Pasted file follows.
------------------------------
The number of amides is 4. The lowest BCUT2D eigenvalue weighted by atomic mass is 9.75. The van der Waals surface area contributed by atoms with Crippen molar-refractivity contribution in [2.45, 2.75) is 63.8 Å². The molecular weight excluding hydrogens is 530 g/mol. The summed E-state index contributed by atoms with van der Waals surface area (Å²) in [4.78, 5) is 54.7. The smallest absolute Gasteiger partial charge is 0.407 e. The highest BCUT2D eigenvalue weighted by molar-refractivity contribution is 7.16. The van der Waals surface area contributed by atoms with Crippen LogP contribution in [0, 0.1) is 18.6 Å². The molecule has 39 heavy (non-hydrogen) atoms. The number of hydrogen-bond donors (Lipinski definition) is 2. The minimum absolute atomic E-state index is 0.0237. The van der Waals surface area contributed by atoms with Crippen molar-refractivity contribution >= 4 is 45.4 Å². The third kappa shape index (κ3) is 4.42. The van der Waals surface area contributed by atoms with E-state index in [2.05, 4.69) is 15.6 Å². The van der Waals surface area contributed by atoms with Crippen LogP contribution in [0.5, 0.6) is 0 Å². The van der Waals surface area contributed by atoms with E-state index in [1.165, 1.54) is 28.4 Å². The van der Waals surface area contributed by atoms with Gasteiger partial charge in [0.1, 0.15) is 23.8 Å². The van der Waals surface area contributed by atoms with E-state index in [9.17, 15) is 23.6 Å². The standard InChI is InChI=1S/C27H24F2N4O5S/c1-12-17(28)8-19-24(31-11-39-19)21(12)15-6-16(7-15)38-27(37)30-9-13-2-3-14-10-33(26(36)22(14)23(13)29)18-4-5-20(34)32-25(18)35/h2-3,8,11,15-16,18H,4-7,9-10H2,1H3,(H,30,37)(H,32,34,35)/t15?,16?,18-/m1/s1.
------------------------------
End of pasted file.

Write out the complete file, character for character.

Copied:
The number of amides is 4. The lowest BCUT2D eigenvalue weighted by atomic mass is 9.75. The van der Waals surface area contributed by atoms with Crippen molar-refractivity contribution in [2.45, 2.75) is 63.8 Å². The molecular weight excluding hydrogens is 530 g/mol. The summed E-state index contributed by atoms with van der Waals surface area (Å²) in [4.78, 5) is 54.7. The smallest absolute Gasteiger partial charge is 0.407 e. The highest BCUT2D eigenvalue weighted by molar-refractivity contribution is 7.16. The van der Waals surface area contributed by atoms with Crippen LogP contribution in [0, 0.1) is 18.6 Å². The molecule has 39 heavy (non-hydrogen) atoms. The number of hydrogen-bond donors (Lipinski definition) is 2. The minimum absolute atomic E-state index is 0.0237. The van der Waals surface area contributed by atoms with Crippen molar-refractivity contribution >= 4 is 45.4 Å². The third kappa shape index (κ3) is 4.42. The van der Waals surface area contributed by atoms with E-state index in [2.05, 4.69) is 15.6 Å². The van der Waals surface area contributed by atoms with Crippen LogP contribution in [0.5, 0.6) is 0 Å². The van der Waals surface area contributed by atoms with E-state index in [1.165, 1.54) is 28.4 Å². The van der Waals surface area contributed by atoms with Gasteiger partial charge in [0.1, 0.15) is 23.8 Å². The van der Waals surface area contributed by atoms with E-state index in [9.17, 15) is 23.6 Å². The standard InChI is InChI=1S/C27H24F2N4O5S/c1-12-17(28)8-19-24(31-11-39-19)21(12)15-6-16(7-15)38-27(37)30-9-13-2-3-14-10-33(26(36)22(14)23(13)29)18-4-5-20(34)32-25(18)35/h2-3,8,11,15-16,18H,4-7,9-10H2,1H3,(H,30,37)(H,32,34,35)/t15?,16?,18-/m1/s1.